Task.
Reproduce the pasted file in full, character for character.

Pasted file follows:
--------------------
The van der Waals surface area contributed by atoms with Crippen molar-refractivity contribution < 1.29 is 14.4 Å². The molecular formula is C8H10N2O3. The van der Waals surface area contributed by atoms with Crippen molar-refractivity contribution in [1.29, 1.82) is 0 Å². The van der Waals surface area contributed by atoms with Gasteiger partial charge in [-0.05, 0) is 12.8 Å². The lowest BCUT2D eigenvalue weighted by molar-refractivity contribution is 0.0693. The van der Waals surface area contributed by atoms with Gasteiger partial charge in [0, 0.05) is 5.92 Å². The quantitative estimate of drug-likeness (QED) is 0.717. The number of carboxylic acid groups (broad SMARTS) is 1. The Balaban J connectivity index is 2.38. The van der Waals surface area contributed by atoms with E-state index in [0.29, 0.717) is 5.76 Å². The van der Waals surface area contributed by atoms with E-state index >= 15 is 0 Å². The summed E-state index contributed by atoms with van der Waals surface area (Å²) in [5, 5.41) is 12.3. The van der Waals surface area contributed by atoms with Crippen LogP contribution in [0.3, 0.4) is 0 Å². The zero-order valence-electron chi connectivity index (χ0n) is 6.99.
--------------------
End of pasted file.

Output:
The van der Waals surface area contributed by atoms with Crippen molar-refractivity contribution < 1.29 is 14.4 Å². The molecular formula is C8H10N2O3. The van der Waals surface area contributed by atoms with Crippen molar-refractivity contribution in [1.29, 1.82) is 0 Å². The van der Waals surface area contributed by atoms with Gasteiger partial charge in [-0.05, 0) is 12.8 Å². The lowest BCUT2D eigenvalue weighted by molar-refractivity contribution is 0.0693. The van der Waals surface area contributed by atoms with Gasteiger partial charge in [0, 0.05) is 5.92 Å². The quantitative estimate of drug-likeness (QED) is 0.717. The number of carboxylic acid groups (broad SMARTS) is 1. The Balaban J connectivity index is 2.38. The van der Waals surface area contributed by atoms with E-state index in [0.29, 0.717) is 5.76 Å². The van der Waals surface area contributed by atoms with E-state index >= 15 is 0 Å². The summed E-state index contributed by atoms with van der Waals surface area (Å²) in [5, 5.41) is 12.3. The van der Waals surface area contributed by atoms with Crippen LogP contribution in [0.3, 0.4) is 0 Å². The zero-order valence-electron chi connectivity index (χ0n) is 6.99.